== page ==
Jane Mason, CFI of Mason PI here... with the next segment from the Fraud Blog.
There are some people who have criminal minds.
This type of person may plot and plan to develop fraudulent schemes.
Some fundamentally honest people are challenged when they find themselves in a situation that lends itself to crime.
Elements inherent in this challenge include access and opportunity which then create the age-old problem of temptation...
a powerful lure for crime is temptation.
As an example, you operate a shop which is primarily a cash business. You have given a trusted employee the responsibility of counting out the cash drawer at the end of the day. Once the employee counts the cash, he places it in a locked drawer where you retrieve it each morning for deposit in the bank. This scenario creates a situation for your employee in which access, opportunity, and temptation collide.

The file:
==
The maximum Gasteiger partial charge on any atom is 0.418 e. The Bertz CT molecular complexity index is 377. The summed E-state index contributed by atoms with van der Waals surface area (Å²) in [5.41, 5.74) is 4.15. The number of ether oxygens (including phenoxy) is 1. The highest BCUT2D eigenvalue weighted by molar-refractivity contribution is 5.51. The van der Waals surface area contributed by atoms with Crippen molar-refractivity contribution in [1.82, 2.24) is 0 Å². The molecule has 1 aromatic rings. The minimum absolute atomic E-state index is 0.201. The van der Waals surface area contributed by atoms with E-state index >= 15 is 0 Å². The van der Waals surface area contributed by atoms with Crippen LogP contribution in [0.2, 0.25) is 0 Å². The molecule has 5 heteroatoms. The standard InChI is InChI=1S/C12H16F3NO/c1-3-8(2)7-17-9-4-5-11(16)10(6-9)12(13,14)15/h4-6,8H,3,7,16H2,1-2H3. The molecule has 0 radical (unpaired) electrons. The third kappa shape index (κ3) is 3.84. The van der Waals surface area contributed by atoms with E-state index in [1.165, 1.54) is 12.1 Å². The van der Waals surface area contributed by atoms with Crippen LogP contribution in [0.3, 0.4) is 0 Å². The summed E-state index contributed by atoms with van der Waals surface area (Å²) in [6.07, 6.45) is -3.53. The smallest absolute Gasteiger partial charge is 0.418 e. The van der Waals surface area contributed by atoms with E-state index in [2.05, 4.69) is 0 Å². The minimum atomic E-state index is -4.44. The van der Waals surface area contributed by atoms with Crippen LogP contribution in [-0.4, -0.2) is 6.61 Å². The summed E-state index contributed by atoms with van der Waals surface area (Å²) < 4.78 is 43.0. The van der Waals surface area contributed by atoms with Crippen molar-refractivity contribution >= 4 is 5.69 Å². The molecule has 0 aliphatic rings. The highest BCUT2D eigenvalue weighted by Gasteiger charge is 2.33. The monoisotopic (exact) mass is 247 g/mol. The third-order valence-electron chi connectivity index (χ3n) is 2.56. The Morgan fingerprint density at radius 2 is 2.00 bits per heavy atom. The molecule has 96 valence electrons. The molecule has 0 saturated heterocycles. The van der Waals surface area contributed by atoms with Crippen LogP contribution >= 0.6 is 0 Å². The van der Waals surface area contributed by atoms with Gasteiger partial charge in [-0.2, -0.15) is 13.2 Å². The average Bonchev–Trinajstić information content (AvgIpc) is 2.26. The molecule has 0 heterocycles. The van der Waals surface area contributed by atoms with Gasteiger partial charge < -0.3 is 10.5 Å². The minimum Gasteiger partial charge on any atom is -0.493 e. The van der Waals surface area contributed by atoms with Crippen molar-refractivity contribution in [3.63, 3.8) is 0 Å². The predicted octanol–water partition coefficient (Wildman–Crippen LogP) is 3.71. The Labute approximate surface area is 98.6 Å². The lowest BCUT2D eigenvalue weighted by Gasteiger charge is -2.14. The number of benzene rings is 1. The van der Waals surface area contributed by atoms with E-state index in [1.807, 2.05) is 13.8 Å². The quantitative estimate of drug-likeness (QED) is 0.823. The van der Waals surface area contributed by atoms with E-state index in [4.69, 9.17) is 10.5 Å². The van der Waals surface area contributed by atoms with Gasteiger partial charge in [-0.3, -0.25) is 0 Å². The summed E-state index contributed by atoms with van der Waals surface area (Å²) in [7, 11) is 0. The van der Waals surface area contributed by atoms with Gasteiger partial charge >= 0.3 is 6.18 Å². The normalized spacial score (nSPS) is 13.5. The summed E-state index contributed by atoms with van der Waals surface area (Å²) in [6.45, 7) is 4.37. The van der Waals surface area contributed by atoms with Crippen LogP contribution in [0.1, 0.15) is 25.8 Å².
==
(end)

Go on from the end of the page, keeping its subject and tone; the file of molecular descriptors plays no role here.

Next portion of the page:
Some people in this type of situation fall into the temptation trap and start to justify why they should steal some money from the cash drawer. The employee may believe some combination of the following:
- They work hard and feel entitled to more pay than they receive.
- They work hard and deserve more pay than they receive.
- They will never be caught taking money from the cash drawer because there is no way to verify how much money was there.
- No one else knows how much money is supposed to be in the cash drawer, so they may as well take some of it.
Cash businesses should consider removing temptation by having security measures in place.
These measures could include a formal cash management oversight system. Such as, the installation of a security system combined with employee education regarding theft.
You might be interested in other segments of this series in the Mason PI Fraud Blog.
Lies don't have details.